FRONT-PORCH GOSPEL: This life story begins in 1973 (kind of) – part 13
That must have been one of the first days of the summer that I realized who Doocy was – I mean, who he really was.
Before then, I saw him as being sometimes funny and all-the-time rough around the edges. He seemed to tolerate me a tad more than anybody else on the job, even though he rode me the hardest.
But that day I realized that I had met the first person I ever knew who would have my back no matter what. William learned that, too, the hard way.
Of course, on this first day a man like Doocy wasn’t going to show you all his different sides. That would be an exercise that would have to come along slowly. The first day and many days after the only grace he showed was the restraint to keep from hauling off and knocking me across to the brick pile stacked in front of the house.
Doocy did shock me again, after he ran his webbed hand down the side of my face. He looked at me with a curled-up lip, then, in a flash, took a step back and threw his head back and laughed like nothing you’ve ever seen.
He had an unusual laugh, one of those where he would open his mouth as wide as it would go until it looked like the opening to a cave. When I looked, I saw that his teeth were white as sand on both sides of his mouth; but in the middle, there was nothing. Not a tooth one. It was like looking through a dark, black tunnel, and there was no light at the end of it.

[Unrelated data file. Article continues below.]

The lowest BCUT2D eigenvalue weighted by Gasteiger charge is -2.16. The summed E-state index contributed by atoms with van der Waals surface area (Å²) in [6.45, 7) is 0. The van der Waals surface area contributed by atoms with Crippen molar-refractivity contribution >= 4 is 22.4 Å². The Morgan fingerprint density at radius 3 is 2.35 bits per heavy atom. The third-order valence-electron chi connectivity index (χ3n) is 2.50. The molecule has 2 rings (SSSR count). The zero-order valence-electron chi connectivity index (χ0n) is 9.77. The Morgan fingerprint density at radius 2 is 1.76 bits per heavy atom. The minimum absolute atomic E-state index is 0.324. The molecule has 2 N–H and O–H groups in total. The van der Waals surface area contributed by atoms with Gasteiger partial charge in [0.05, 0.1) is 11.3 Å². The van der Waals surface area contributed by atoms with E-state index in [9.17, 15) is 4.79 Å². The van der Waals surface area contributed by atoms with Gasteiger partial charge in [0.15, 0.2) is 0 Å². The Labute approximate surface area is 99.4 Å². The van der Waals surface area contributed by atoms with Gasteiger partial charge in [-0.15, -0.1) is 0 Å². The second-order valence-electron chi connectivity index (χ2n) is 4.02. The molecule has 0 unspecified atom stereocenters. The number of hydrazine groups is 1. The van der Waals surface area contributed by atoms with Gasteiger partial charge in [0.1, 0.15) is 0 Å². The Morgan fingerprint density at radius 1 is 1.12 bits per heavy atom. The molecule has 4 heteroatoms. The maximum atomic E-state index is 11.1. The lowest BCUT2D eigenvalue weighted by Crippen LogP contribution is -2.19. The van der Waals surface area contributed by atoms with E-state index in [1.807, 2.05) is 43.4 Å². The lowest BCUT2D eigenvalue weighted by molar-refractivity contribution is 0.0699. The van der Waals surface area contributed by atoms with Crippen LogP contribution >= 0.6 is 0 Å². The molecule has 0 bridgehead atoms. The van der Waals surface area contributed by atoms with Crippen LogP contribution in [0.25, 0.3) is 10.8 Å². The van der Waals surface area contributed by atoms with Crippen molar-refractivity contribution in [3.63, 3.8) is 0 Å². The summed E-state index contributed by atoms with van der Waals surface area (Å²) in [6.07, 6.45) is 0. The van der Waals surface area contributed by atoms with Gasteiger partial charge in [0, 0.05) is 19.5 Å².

Doocy’s laughing got everybody else going, too. I looked over to Billy Ray for help, but there was no help coming. He had joined in on the laughing with the rest of them. I thought right then it was going to be a lonely summer. But I didn’t think it for long, because about then Red, who had walked over to look at the house, came lumbering back up toward the crew when he heard all the laughing.
“Are ya’ll still foolin’ with that kid?” he said, but he didn’t ‘say,’ it, he hollered it, and his holler had a depth to it that demanded your attention. That would not be the last time he would secure my attention that summer, either.
“I ain’t makin’ no money out here while ya’ll are carrin’ on with the boy. Get that truck unloaded and get to work!” He then started pointing out where he wanted to start laying the brick,
“William, get to haulin’ brick on that north wall, Hook start settin’ up the scaffolding, Doocy crank up the mixer. We gotta go fellas. It’s liable to rain in an hour.”
With that, Red stormed back off toward the house, and I stood there and watched everybody start moving in unison, like they were all parts of the same machine. Doocy was unhooking the mixer Red had pulled behind the truck when he remembered me.
“Pup, grab that wheel-barrer there and a coupla them shovels and meet me o’er by thet sandpile.”
I started doing exactly what I was told. As I pulled the wheelbarrow off the truck, I heard Doocy talking to himself in a grumble, but making sure I could hear:
“I guess if somebody’s gotta teach Squatlow’s lil’ brother,” he mumbled, it might’as well be Doocy Dew himself.”
Continued next week.
Coach Steven Bowen, a long-time Red Oak teacher and coach, now enjoys his time as a writer and preacher of the gospel. And, after a ten-year hiatus, he’s also returned to work with students at Ferris High School as well.
In addition to his evangelistic travels, he works and writes for the Church of Christ of Red Oak at Uhl Road and Ovilla. Their worship times are 10 a.m. Sundays and 7:30 pm. Wednesdays. Email firstname.lastname@example.org or call or text (972) 824-5197.